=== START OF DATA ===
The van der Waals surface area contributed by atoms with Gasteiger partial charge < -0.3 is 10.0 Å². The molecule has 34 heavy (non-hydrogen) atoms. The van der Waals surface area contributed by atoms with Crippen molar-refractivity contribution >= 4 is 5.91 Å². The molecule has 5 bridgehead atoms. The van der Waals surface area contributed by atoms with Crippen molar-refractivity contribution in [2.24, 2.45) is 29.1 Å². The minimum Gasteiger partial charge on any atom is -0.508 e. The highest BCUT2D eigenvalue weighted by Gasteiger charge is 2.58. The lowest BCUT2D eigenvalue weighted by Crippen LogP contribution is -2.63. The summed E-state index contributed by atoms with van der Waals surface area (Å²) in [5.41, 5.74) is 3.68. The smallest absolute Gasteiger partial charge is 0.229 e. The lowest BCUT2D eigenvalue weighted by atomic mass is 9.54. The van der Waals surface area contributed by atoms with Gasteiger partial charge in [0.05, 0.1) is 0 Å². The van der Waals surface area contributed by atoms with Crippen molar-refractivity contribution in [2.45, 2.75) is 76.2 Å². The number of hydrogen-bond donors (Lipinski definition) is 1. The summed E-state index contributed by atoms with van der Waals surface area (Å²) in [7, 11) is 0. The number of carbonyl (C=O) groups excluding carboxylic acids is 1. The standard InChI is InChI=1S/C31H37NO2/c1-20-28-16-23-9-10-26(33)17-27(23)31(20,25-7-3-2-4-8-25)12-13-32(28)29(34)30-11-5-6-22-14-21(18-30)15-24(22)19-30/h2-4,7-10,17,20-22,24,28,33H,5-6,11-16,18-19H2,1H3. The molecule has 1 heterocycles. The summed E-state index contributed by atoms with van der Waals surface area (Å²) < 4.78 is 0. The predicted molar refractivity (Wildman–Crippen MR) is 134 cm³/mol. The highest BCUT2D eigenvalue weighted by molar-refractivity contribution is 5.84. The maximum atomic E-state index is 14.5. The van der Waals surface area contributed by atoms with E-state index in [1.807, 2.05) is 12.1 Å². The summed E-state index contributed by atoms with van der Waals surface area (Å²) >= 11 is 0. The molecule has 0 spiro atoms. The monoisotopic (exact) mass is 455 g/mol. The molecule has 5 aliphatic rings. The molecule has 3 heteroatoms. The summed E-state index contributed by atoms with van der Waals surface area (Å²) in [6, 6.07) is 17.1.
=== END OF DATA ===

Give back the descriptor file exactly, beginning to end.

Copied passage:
The van der Waals surface area contributed by atoms with Gasteiger partial charge < -0.3 is 10.0 Å². The molecule has 34 heavy (non-hydrogen) atoms. The van der Waals surface area contributed by atoms with Crippen molar-refractivity contribution >= 4 is 5.91 Å². The molecule has 5 bridgehead atoms. The van der Waals surface area contributed by atoms with Crippen molar-refractivity contribution in [2.24, 2.45) is 29.1 Å². The minimum Gasteiger partial charge on any atom is -0.508 e. The highest BCUT2D eigenvalue weighted by Gasteiger charge is 2.58. The lowest BCUT2D eigenvalue weighted by Crippen LogP contribution is -2.63. The summed E-state index contributed by atoms with van der Waals surface area (Å²) in [5.41, 5.74) is 3.68. The smallest absolute Gasteiger partial charge is 0.229 e. The lowest BCUT2D eigenvalue weighted by atomic mass is 9.54. The van der Waals surface area contributed by atoms with Gasteiger partial charge in [0.05, 0.1) is 0 Å². The van der Waals surface area contributed by atoms with Crippen molar-refractivity contribution in [2.45, 2.75) is 76.2 Å². The number of hydrogen-bond donors (Lipinski definition) is 1. The summed E-state index contributed by atoms with van der Waals surface area (Å²) in [7, 11) is 0. The number of carbonyl (C=O) groups excluding carboxylic acids is 1. The standard InChI is InChI=1S/C31H37NO2/c1-20-28-16-23-9-10-26(33)17-27(23)31(20,25-7-3-2-4-8-25)12-13-32(28)29(34)30-11-5-6-22-14-21(18-30)15-24(22)19-30/h2-4,7-10,17,20-22,24,28,33H,5-6,11-16,18-19H2,1H3. The molecule has 1 heterocycles. The summed E-state index contributed by atoms with van der Waals surface area (Å²) < 4.78 is 0. The predicted molar refractivity (Wildman–Crippen MR) is 134 cm³/mol. The highest BCUT2D eigenvalue weighted by molar-refractivity contribution is 5.84. The maximum atomic E-state index is 14.5. The van der Waals surface area contributed by atoms with E-state index in [1.807, 2.05) is 12.1 Å². The summed E-state index contributed by atoms with van der Waals surface area (Å²) >= 11 is 0. The molecule has 0 spiro atoms. The monoisotopic (exact) mass is 455 g/mol. The molecule has 5 aliphatic rings. The molecule has 3 heteroatoms. The summed E-state index contributed by atoms with van der Waals surface area (Å²) in [6, 6.07) is 17.1.